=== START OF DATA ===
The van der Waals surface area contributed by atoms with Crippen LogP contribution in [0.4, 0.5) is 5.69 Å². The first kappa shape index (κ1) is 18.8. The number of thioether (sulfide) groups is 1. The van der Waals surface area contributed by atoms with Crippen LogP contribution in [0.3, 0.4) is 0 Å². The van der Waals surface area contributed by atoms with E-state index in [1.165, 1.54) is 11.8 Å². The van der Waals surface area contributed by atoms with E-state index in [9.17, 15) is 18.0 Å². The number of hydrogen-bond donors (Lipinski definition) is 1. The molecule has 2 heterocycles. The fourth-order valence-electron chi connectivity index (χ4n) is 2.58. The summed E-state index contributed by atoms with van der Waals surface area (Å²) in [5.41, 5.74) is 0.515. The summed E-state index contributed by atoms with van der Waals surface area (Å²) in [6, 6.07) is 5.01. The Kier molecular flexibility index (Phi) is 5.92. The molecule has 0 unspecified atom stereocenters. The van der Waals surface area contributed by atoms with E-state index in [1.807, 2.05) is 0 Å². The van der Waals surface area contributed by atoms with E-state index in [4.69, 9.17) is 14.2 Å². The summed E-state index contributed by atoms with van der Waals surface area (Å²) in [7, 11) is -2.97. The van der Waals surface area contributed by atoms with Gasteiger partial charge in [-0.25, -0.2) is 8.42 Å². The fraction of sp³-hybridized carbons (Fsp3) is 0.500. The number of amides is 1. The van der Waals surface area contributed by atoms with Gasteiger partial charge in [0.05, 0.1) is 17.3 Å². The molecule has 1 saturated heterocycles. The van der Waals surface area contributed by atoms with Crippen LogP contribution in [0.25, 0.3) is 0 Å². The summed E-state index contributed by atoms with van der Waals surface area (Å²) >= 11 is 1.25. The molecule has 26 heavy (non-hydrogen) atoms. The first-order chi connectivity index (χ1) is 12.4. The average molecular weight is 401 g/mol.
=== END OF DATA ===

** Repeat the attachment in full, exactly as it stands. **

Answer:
The van der Waals surface area contributed by atoms with Crippen LogP contribution in [0.4, 0.5) is 5.69 Å². The first kappa shape index (κ1) is 18.8. The number of thioether (sulfide) groups is 1. The van der Waals surface area contributed by atoms with Crippen LogP contribution in [0.3, 0.4) is 0 Å². The van der Waals surface area contributed by atoms with E-state index in [1.165, 1.54) is 11.8 Å². The van der Waals surface area contributed by atoms with E-state index in [9.17, 15) is 18.0 Å². The number of hydrogen-bond donors (Lipinski definition) is 1. The molecule has 2 heterocycles. The fourth-order valence-electron chi connectivity index (χ4n) is 2.58. The summed E-state index contributed by atoms with van der Waals surface area (Å²) in [5.41, 5.74) is 0.515. The summed E-state index contributed by atoms with van der Waals surface area (Å²) in [6, 6.07) is 5.01. The Kier molecular flexibility index (Phi) is 5.92. The molecule has 0 unspecified atom stereocenters. The van der Waals surface area contributed by atoms with E-state index in [1.807, 2.05) is 0 Å². The van der Waals surface area contributed by atoms with E-state index in [4.69, 9.17) is 14.2 Å². The summed E-state index contributed by atoms with van der Waals surface area (Å²) in [7, 11) is -2.97. The van der Waals surface area contributed by atoms with Gasteiger partial charge in [-0.25, -0.2) is 8.42 Å². The fraction of sp³-hybridized carbons (Fsp3) is 0.500. The number of amides is 1. The van der Waals surface area contributed by atoms with Gasteiger partial charge in [0.05, 0.1) is 17.3 Å². The molecule has 1 saturated heterocycles. The van der Waals surface area contributed by atoms with Crippen LogP contribution in [0.25, 0.3) is 0 Å². The summed E-state index contributed by atoms with van der Waals surface area (Å²) >= 11 is 1.25. The molecule has 26 heavy (non-hydrogen) atoms. The first-order chi connectivity index (χ1) is 12.4. The average molecular weight is 401 g/mol.